Yoon is a single guy, and Yoo tells me the pitcher enjoys driving and fishing (and perhaps driving to go fishing). Yoo says Yoon is "not a rah-rah guy in the clubhouse," but in Korean sports culture age and seniority matter a great deal in determining the clubhouse leader. There was one maturity issue in 2010, when Yoon broke his right pinkie after punching his locker.
Yoon rumors have been light in the early going. In mid-October, Darren Wolfson of ESPN 1500 said the Twins would scout Yoon's showcase, but Boras later told King no showcase was happening. And while Boras intends to engage Yankees GM Brian Cashman about Yoon, there's no indication whether the team is interested. Along with the Twins, the Cubs, Rays, Royals, and Orioles are among the teams with Korean scouts, so they may have extra information on Yoon.
Of my contract predictions so far, I have the least confidence in this one, due to the lack of public information on Yoon. He's a bit of a wild card, but I'm going with a two-year, $10MM deal.
Thanks to Dan Kurtz of myKBO.net and Jee-ho Yoo of the Yonhap News Agency for insight.
Trades don't always work out for both clubs involved and it's even rarer for a three-team deal to benefit all parties. However, the Jake Peavy deal did just that, according to Red Sox skipper John Farrell. “One, It’s a great baseball trade because it clearly had specific needs and fit for the three teams involved,” Farrell said, according to Dan Hayes of CSNChicago.com. “Secondly, you have to give up a quality player to get a quality player in return. … It was hard to see Jose Iglesias go, but in return we knew we needed another quality starter, and we got that in Jake." The swap brought five-tool outfielder Avisail Garcia to the White Sox and the Tigers received Iglesias from Boston. More out of the AL Central..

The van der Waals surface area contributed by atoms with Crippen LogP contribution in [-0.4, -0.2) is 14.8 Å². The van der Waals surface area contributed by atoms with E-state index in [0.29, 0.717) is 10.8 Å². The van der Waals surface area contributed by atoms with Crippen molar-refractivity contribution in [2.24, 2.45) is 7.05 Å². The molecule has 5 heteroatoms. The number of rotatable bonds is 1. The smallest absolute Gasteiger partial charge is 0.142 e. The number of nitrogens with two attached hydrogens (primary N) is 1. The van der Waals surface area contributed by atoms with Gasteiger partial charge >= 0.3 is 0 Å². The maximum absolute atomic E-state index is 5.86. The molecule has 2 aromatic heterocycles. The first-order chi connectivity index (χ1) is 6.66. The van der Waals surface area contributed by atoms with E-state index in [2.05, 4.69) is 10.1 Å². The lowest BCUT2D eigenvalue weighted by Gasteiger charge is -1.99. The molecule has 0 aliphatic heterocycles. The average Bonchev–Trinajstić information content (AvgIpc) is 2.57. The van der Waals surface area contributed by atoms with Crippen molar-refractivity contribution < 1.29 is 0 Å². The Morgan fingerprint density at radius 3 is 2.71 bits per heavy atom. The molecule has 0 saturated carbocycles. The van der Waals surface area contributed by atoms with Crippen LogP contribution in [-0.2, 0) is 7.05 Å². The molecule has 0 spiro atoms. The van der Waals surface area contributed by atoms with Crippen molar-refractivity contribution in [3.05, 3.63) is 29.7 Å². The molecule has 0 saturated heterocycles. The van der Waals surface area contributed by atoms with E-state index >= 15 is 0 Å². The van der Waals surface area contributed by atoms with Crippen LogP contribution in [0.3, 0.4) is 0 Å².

- Korean starting pitcher Suk-Min Yoon is on the Twins' radar, according to Darren Wolfson of 1500 ESPN (via Twitter). Because Yoon is a free agent, he won't require a posting fee from the team that signs him. Yoon hired agent Scott Boras to represent him following the 2011 season but he ultimately stayed in Korea despite speculation he would pitch in the big leagues in 2012. The 27-year-old is set to audition for clubs in the U.S in the near future.
- It's something of a longshot to happen, but Wolfson (Twitter link) hears that the Twins aren't married to keeping their second-round pick and would sacrifice it to sign a player tied to draft compensation. Of course, the Twins' first-round pick is protected thanks to finishing in the bottom third of the standings.
- The Royals should be very careful about the kind of offer they give to free agent Ervin Santana, writes Sam Mellinger of The Kansas City Star. Historically, large and long-term commitments to free agent pitchers don't pan out and Mellinger suggests that KC sets a limit of $45MM over three years.
Korean pitcher Suk-Min Yoon is coming to the U.S. to try out for MLB teams, the Korean paper Chosun Ilbo reports. Yoon hired Scott Boras to represent him following the 2011 season, and there was some speculation he would pitch in the big leagues in 2012, but he ultimately stayed in Korea. He appears to be a free agent and therefore would not require a posting fee.
Yoon starred for South Korea in the 2009 World Baseball Classic. In 2011, he was the MVP of the Korea Baseball Organization. He throws a fastball that sits in the low 90s, along with a slider and a changeup. Yoon, 27, posted a 4.00 ERA for the KIA Tigers in 2013, with 7.8 K/9 and 2.9 BB/9.
NOVEMBER 16th: Yoon has decided to remain with the Kia Tigers for the 2012 season, according to reports out of Korea (link in Korean).
NOVEMBER 8th: Korean right-hander Suk-min Yoon has hired agent Scott Boras and may be posted in time to spend the 2012 season with a Major League team, according to Yahoo’s Jeff Passan. Yoon is the reigning MVP of the Korean Baseball Organization and played in the 2009 World Baseball Classic.
Boras says he’ll speak with Yoon about entering the posting system. If the 25-year-old decides against the posting system, he’d hit free agency a year from now. Yoon, who throws a 93 mph fastball with a slider and a change, posted a 2.45 ERA with 9.3 K/9 in 172 1/3 innings for the Kia Tigers this season.
Boras also represents 24-year-old left-hander Hyun-Jin Ryu, who posted a 3.36 ERA in 126 innings in Korea this past season. Ryu “can post before next season and would hit free agency in 2014,” Passan writes.